What’s Up with That? Officials: Clean up your own fireworks debris

By Scott Hewitt, Columbian Arts & Features Reporter



In the aftermath of the Independence Day fireworks, my street looks like a war zone. Who is required to pick up the toxic litter? Can code enforcement, or somebody, get involved?

— Several readers

Wowee, this year was boomier than ever, wasn’t it? This reporter — who lives in the unincorporated county — didn’t need to leave the yard to watch an impressive overhead display. Meanwhile, a freaked-out friend from Portland ducked for cover and couldn’t believe we tolerate this madness.

We called Vancouver code enforcement about the madness’ leftovers and heard, because the issue is public streets, the problem really belongs to public works.

We called both city and county public works and heard what we figured we’d hear: faith that most citizens graduated from kindergarten, where they learned to clean up after themselves.

“The City of Vancouver asks all residents to be responsible and good neighbors by cleaning up and disposing of their own fireworks litter,” said spokeswoman Brooke Porter. “They should not be left in the street for sweepers, nor should they be left in rights-of-way.”

“The county’s expectation is that people will take personal responsibility when they use personal fireworks,” said county public works spokesman Jeffrey Mize. That doesn’t just mean using legal fireworks during the legal window in a safe and legal manner, he said — it also means “cleaning up the mess once they’re done.”

Street sweepers are not available for special post-Independence Day rounds, Porter and Mize both said. And if you think about it, deploying them to do microsweeps of specific spots, based on residents’ complaints, probably would add up to a megasweep of the entire county. Which is what they do already — bit by bit.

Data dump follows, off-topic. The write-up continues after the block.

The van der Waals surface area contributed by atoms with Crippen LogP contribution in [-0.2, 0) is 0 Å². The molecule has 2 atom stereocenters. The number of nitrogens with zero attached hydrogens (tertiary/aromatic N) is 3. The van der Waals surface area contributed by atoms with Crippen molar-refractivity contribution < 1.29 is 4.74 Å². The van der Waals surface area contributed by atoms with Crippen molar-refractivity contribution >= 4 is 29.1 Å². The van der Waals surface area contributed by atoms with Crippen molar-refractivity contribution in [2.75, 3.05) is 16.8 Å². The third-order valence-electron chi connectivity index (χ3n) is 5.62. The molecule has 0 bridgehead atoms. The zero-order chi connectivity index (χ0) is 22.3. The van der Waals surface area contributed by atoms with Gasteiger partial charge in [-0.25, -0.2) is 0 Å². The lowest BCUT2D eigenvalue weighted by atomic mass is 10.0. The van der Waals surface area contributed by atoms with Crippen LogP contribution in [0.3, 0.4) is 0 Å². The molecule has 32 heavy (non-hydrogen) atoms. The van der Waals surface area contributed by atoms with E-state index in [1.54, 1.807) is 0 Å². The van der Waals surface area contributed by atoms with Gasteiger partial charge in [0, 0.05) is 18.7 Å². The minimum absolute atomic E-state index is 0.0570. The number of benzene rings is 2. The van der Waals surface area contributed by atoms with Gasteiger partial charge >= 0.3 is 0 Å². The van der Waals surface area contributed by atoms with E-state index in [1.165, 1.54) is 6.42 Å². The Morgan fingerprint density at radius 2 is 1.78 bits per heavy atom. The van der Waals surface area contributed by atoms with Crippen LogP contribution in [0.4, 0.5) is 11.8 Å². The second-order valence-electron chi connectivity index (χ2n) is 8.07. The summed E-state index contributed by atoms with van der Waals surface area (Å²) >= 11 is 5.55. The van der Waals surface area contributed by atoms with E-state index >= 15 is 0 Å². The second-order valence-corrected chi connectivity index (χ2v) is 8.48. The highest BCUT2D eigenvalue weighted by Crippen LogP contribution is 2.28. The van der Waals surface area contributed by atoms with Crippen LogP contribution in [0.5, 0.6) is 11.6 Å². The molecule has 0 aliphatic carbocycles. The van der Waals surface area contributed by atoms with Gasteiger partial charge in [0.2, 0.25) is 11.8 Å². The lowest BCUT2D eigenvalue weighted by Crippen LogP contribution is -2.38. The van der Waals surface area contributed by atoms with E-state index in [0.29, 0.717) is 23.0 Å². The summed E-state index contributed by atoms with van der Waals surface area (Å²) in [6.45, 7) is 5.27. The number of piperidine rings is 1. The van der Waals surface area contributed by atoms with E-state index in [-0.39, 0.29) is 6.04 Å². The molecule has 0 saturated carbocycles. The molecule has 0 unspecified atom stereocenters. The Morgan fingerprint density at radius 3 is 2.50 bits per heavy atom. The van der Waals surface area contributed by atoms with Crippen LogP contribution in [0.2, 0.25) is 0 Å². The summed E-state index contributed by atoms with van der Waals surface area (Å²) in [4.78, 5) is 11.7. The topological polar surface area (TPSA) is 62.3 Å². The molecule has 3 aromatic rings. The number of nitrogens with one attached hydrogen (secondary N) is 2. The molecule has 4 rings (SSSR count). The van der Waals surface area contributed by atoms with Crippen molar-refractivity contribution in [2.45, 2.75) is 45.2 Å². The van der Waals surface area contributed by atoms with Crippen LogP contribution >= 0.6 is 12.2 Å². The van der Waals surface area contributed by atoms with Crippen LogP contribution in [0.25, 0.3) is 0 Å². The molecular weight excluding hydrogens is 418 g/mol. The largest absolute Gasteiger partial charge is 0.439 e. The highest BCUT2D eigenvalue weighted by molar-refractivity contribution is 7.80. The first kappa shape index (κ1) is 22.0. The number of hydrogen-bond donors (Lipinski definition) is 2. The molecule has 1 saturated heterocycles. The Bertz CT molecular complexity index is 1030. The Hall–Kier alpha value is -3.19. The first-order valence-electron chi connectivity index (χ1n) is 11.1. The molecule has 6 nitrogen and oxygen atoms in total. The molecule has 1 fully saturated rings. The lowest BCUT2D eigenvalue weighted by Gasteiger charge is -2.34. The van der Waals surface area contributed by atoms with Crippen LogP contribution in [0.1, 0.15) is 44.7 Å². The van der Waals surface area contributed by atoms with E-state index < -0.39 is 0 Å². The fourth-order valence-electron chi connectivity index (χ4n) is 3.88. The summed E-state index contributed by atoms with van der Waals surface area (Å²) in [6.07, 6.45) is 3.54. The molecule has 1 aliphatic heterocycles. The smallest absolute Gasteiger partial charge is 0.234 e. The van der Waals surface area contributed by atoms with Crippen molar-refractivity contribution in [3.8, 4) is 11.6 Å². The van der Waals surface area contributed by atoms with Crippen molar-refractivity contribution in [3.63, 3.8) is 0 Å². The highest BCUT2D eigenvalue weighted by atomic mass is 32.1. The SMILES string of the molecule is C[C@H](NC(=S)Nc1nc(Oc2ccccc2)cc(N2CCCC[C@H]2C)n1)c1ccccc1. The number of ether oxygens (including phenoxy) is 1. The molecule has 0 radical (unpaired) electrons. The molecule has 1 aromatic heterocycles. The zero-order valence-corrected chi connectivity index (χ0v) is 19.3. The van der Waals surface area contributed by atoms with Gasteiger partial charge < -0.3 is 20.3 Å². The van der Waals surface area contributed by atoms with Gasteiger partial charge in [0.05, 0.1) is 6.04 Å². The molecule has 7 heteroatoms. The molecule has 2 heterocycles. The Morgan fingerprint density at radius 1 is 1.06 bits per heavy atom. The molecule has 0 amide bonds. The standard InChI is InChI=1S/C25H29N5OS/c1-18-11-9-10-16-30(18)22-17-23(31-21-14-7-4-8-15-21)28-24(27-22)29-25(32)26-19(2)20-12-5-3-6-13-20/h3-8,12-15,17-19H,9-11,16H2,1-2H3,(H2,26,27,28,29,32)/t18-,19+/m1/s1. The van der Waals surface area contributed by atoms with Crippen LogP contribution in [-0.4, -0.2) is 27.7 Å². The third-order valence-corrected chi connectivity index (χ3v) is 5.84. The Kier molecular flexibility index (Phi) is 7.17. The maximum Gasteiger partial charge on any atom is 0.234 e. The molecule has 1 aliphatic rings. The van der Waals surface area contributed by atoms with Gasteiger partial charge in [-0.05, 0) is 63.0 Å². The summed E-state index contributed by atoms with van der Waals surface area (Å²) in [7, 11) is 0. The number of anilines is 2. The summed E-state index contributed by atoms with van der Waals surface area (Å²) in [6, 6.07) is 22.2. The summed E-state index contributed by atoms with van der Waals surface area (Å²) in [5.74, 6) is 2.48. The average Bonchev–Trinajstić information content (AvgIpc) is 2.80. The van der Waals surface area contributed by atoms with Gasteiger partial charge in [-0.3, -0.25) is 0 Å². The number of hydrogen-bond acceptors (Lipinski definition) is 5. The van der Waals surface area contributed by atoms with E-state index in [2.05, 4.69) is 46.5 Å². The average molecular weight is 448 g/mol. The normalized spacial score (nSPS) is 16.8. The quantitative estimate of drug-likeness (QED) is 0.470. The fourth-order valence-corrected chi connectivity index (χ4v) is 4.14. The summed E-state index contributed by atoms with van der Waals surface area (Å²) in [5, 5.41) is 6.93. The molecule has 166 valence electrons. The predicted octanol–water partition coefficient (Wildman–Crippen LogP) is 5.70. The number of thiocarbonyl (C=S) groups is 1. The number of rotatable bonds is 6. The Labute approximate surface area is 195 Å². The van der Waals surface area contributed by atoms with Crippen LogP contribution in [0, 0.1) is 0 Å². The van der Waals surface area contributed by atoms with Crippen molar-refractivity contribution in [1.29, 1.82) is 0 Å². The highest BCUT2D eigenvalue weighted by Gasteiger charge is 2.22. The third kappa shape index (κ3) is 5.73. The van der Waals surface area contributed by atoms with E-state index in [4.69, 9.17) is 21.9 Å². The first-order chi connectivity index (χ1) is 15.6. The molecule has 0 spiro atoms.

The city sends its sweepers around, neighborhood by neighborhood, all year long. It sweeps main streets around Fort Vancouver, which hosts the big annual public fireworks show, on the night of July 5. Then comes the regular schedule of neighborhood sweeps (last week it was Ogden, Van Mall, Fruit Valley, Mountain View and Cascade Highlands; this week it’s Northwest, Lincoln, Old Evergreen Highway, Rivercrest, Biddle, Riverview, Wildwood and Riveridge). Vancouver’s street sweeping schedule is posted online each week at http://www.cityofvancouver.us/streetmaint.asp?menuid=10465&submenuid=17041.

In the county, Mize said, budget cuts mean less sweeping than there used to be — with almost none during summer, when there’s less debris than during wet and windy seasons. But even when sweeping was year-round, he said, the county didn’t take special fireworks sweeping requests.

Interestingly, Mize added this: If you value a clean street, the morning of July 5 was indeed cause for rage. But if you waited another day or two, most folks got around to cleaning up most of that pyrotechnic trash.

Finally, Mize pointed out, fireworks residue that becomes street runoff is even more damaging to lakes, rivers and streams than regular household litter. “So we really encourage folks to get out there and clean up their own fireworks litter,” he said.